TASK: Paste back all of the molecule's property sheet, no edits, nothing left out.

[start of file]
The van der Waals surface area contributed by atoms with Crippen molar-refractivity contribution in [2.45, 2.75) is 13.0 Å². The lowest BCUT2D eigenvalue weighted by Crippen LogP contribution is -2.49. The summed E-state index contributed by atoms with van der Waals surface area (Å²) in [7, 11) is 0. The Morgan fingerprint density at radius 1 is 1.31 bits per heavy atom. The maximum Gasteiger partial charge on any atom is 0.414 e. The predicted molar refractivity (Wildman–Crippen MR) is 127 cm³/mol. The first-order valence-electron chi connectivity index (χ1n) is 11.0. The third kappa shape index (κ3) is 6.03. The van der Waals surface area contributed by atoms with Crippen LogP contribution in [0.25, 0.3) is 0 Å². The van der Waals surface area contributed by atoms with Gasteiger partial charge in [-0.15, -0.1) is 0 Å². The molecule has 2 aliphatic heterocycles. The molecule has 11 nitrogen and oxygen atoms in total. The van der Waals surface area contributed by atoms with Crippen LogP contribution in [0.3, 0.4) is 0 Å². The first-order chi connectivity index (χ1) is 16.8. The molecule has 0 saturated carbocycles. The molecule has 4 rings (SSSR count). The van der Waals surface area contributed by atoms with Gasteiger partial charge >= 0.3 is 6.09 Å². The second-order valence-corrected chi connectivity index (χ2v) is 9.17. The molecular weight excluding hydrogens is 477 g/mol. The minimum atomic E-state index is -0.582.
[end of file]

The van der Waals surface area contributed by atoms with Crippen molar-refractivity contribution in [2.45, 2.75) is 13.0 Å². The lowest BCUT2D eigenvalue weighted by Crippen LogP contribution is -2.49. The summed E-state index contributed by atoms with van der Waals surface area (Å²) in [7, 11) is 0. The Morgan fingerprint density at radius 1 is 1.31 bits per heavy atom. The maximum Gasteiger partial charge on any atom is 0.414 e. The predicted molar refractivity (Wildman–Crippen MR) is 127 cm³/mol. The first-order valence-electron chi connectivity index (χ1n) is 11.0. The third kappa shape index (κ3) is 6.03. The van der Waals surface area contributed by atoms with Crippen LogP contribution in [0.25, 0.3) is 0 Å². The van der Waals surface area contributed by atoms with Gasteiger partial charge in [-0.15, -0.1) is 0 Å². The molecule has 2 aliphatic heterocycles. The molecule has 11 nitrogen and oxygen atoms in total. The van der Waals surface area contributed by atoms with Crippen LogP contribution in [0.3, 0.4) is 0 Å². The first-order chi connectivity index (χ1) is 16.8. The molecule has 0 saturated carbocycles. The molecule has 4 rings (SSSR count). The van der Waals surface area contributed by atoms with Gasteiger partial charge >= 0.3 is 6.09 Å². The second-order valence-corrected chi connectivity index (χ2v) is 9.17. The molecular weight excluding hydrogens is 477 g/mol. The minimum atomic E-state index is -0.582.